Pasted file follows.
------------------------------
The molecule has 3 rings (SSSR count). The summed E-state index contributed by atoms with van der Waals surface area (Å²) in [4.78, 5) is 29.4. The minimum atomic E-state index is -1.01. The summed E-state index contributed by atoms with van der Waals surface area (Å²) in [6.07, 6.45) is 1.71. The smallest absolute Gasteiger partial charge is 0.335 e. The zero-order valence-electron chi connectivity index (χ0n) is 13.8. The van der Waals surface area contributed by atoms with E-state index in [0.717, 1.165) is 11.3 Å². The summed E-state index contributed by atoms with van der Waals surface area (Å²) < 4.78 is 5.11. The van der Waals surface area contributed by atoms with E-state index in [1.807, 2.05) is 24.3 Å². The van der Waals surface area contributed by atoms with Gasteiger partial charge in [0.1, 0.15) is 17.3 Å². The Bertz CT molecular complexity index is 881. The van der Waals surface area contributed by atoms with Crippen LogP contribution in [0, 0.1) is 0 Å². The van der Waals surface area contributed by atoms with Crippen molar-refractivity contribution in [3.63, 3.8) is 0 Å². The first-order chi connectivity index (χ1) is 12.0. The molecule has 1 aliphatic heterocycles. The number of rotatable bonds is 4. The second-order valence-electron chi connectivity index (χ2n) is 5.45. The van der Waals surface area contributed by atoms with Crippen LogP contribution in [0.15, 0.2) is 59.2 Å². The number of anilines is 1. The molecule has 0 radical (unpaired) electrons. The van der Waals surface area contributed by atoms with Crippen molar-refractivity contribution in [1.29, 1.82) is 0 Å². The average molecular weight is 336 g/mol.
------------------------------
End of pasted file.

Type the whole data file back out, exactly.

The molecule has 3 rings (SSSR count). The summed E-state index contributed by atoms with van der Waals surface area (Å²) in [4.78, 5) is 29.4. The minimum atomic E-state index is -1.01. The summed E-state index contributed by atoms with van der Waals surface area (Å²) in [6.07, 6.45) is 1.71. The smallest absolute Gasteiger partial charge is 0.335 e. The zero-order valence-electron chi connectivity index (χ0n) is 13.8. The van der Waals surface area contributed by atoms with E-state index in [0.717, 1.165) is 11.3 Å². The summed E-state index contributed by atoms with van der Waals surface area (Å²) < 4.78 is 5.11. The van der Waals surface area contributed by atoms with E-state index in [1.807, 2.05) is 24.3 Å². The van der Waals surface area contributed by atoms with Gasteiger partial charge in [0.1, 0.15) is 17.3 Å². The Bertz CT molecular complexity index is 881. The van der Waals surface area contributed by atoms with Crippen LogP contribution in [0, 0.1) is 0 Å². The van der Waals surface area contributed by atoms with Crippen molar-refractivity contribution in [3.63, 3.8) is 0 Å². The first-order chi connectivity index (χ1) is 12.0. The molecule has 1 aliphatic heterocycles. The number of rotatable bonds is 4. The second-order valence-electron chi connectivity index (χ2n) is 5.45. The van der Waals surface area contributed by atoms with Crippen LogP contribution in [0.15, 0.2) is 59.2 Å². The number of anilines is 1. The molecule has 0 radical (unpaired) electrons. The van der Waals surface area contributed by atoms with Crippen molar-refractivity contribution in [1.29, 1.82) is 0 Å². The average molecular weight is 336 g/mol.